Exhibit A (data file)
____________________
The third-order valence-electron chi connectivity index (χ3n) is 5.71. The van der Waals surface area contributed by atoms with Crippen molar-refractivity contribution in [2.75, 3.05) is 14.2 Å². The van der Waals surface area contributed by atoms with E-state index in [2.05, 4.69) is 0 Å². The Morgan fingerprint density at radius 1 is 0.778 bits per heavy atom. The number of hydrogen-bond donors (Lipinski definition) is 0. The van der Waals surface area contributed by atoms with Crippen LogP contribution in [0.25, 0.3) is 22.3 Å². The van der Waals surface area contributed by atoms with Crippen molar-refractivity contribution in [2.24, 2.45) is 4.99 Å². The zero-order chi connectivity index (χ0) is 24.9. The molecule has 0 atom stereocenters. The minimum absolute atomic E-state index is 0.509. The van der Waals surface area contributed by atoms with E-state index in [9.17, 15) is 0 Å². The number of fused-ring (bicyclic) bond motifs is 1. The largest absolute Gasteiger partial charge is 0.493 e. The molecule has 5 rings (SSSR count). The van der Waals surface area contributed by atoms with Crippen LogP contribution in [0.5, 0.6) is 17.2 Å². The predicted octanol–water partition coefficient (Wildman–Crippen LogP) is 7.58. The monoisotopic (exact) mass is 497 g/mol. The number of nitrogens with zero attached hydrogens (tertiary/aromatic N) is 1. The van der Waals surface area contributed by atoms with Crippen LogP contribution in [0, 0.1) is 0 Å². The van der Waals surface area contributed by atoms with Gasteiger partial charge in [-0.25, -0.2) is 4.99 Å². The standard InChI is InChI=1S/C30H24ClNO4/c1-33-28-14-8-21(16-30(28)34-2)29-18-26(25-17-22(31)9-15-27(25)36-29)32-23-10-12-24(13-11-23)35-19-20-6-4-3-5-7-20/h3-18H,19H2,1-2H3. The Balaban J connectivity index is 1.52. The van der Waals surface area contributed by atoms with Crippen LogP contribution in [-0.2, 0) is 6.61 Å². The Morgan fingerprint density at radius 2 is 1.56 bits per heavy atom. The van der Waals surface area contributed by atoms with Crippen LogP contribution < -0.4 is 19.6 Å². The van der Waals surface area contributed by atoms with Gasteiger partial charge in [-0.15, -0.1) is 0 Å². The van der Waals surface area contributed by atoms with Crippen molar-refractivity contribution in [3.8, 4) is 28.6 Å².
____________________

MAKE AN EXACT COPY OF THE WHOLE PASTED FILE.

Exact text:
The third-order valence-electron chi connectivity index (χ3n) is 5.71. The van der Waals surface area contributed by atoms with Crippen molar-refractivity contribution in [2.75, 3.05) is 14.2 Å². The van der Waals surface area contributed by atoms with E-state index in [2.05, 4.69) is 0 Å². The Morgan fingerprint density at radius 1 is 0.778 bits per heavy atom. The number of hydrogen-bond donors (Lipinski definition) is 0. The van der Waals surface area contributed by atoms with Crippen LogP contribution in [0.25, 0.3) is 22.3 Å². The van der Waals surface area contributed by atoms with Crippen molar-refractivity contribution in [2.24, 2.45) is 4.99 Å². The zero-order chi connectivity index (χ0) is 24.9. The molecule has 0 atom stereocenters. The minimum absolute atomic E-state index is 0.509. The van der Waals surface area contributed by atoms with E-state index in [9.17, 15) is 0 Å². The number of fused-ring (bicyclic) bond motifs is 1. The largest absolute Gasteiger partial charge is 0.493 e. The molecule has 5 rings (SSSR count). The van der Waals surface area contributed by atoms with Crippen LogP contribution in [0.5, 0.6) is 17.2 Å². The predicted octanol–water partition coefficient (Wildman–Crippen LogP) is 7.58. The monoisotopic (exact) mass is 497 g/mol. The number of nitrogens with zero attached hydrogens (tertiary/aromatic N) is 1. The van der Waals surface area contributed by atoms with Crippen LogP contribution in [0, 0.1) is 0 Å². The van der Waals surface area contributed by atoms with Gasteiger partial charge in [-0.25, -0.2) is 4.99 Å². The standard InChI is InChI=1S/C30H24ClNO4/c1-33-28-14-8-21(16-30(28)34-2)29-18-26(25-17-22(31)9-15-27(25)36-29)32-23-10-12-24(13-11-23)35-19-20-6-4-3-5-7-20/h3-18H,19H2,1-2H3. The Balaban J connectivity index is 1.52. The van der Waals surface area contributed by atoms with Crippen LogP contribution in [-0.2, 0) is 6.61 Å². The Morgan fingerprint density at radius 2 is 1.56 bits per heavy atom. The van der Waals surface area contributed by atoms with Crippen LogP contribution < -0.4 is 19.6 Å². The van der Waals surface area contributed by atoms with Gasteiger partial charge in [-0.15, -0.1) is 0 Å². The van der Waals surface area contributed by atoms with Crippen molar-refractivity contribution in [3.8, 4) is 28.6 Å².